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Part II: Some Basics of Style > Exercise #5—The Comma

Chapter 8. Exercise #5—The Comma

To use a comma or not to use a comma, that is the question. The comma is a signal indicating a needed pause within a sentence. Add needed commas to the sentences below. Strike out or change punctuation that is unnecessary or incorrect.

1: The reason is, we weren’t sure about the meeting date, when I called.
A: The reason is we weren’t sure about the meeting date when I called.

Rule: Don’t overuse commas. “When in doubt, leave it out.”

2: Section Chief, Bill Jones, will meet with us Friday.
A: Section Chief Bill Jones will meet with us Friday.

Rule: Same as above.

3: Next year’s conference will be in Denver, I hope to see you there.
A: Next year’s conference will be in Denver; I hope to see you there.

Rule: Don’t link complete sentences with a comma; use a semicolon instead. NOTE: A COMMA IS A SIGNAL MEANING “PAUSE.” A SEMICOLON, LIKE A PERIOD, MEANS “STOP.”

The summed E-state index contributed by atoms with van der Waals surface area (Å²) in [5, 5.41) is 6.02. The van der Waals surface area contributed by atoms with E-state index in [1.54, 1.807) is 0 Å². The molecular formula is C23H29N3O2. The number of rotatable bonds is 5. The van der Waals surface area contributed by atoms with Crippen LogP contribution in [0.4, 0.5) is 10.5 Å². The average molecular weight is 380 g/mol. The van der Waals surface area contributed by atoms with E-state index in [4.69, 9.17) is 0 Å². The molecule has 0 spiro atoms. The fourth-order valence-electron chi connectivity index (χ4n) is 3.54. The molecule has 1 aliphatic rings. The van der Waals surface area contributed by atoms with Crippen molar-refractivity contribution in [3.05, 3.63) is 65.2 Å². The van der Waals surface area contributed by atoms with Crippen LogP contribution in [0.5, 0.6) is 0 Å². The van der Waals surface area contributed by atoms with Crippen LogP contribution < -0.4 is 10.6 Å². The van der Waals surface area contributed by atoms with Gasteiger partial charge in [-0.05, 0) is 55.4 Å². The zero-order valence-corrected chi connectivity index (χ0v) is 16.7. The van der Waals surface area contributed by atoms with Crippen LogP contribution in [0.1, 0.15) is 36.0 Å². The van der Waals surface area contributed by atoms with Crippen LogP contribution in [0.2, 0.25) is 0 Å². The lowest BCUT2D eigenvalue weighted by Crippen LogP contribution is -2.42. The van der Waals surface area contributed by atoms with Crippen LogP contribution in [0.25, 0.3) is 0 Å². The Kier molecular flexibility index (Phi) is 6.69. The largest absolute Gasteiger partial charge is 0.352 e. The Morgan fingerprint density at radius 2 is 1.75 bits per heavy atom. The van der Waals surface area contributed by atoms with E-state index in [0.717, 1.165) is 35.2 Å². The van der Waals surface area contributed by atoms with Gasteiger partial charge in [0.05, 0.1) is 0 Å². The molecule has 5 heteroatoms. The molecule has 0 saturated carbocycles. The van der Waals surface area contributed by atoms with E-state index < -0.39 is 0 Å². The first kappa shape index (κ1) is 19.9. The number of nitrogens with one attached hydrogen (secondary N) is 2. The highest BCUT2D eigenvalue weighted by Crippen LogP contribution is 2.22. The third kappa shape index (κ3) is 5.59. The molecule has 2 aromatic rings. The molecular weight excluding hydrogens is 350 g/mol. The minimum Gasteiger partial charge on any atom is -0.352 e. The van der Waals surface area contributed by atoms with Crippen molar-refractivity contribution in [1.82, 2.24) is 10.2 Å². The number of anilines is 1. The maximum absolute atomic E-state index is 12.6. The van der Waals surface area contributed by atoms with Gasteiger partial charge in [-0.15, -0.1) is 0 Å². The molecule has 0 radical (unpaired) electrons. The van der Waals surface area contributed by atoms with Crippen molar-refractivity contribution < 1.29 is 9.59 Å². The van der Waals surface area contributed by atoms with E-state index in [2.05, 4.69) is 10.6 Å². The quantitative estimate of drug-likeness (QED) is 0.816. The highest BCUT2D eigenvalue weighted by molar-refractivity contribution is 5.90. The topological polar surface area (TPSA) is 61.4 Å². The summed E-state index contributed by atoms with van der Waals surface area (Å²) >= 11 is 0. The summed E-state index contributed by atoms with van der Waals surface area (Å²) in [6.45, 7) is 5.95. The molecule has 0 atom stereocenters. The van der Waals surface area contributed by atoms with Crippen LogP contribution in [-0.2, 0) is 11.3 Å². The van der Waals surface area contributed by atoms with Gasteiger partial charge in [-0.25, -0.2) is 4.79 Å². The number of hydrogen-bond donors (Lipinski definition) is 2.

4: The accountants gave us the good news and then they sent us their bill.
A: The accountants gave us the good news, and then they sent us their bill.

Rule: Use a comma before linking words (coordinating conjunctions) such as and, but, or, for, yet, so.

5: I have not completed my report so I cannot answer your question.
A: I have not completed my report, so I cannot answer your question.

Rule: Same as above.

6: The boss likes scotch bourbon and beer.
A: The boss likes scotch, bourbon, and beer.

Rule: Separate items in a series with commas. NOTE: ADD THE “SERIAL COMMA” (THE LAST ONE) TO AVOID CONFUSION.

7: He is a clever efficient manager.
A: He is a clever, efficient manager.

Rule: Place a comma between adjectives of equal importance.

8: Mr. Johnson, who gave the incorrect figure to the IRS will lead us in a moment of silent prayer.
A: Mr. Johnson, who gave the incorrect figure to the IRS, will lead us in a moment of silent prayer.

Rule: Do not omit the second comma from comma pairs.

9: The error, that Mr. Fleegle discovered, was not a serious one.
A: The error that Mr. Fleegle discovered was not a serious one.

Rule: Use a comma before “which,” not before “that.” NOTE: CHANGING WHICH TO THAT CHANGES THE MEANING OF THE SENTENCE.

10: “We are going to meet our deadline” the manager said.
A: “We are going to meet our deadline,” the manager said.

Rule: Use a comma to separate a direct quotation from explanatory words.




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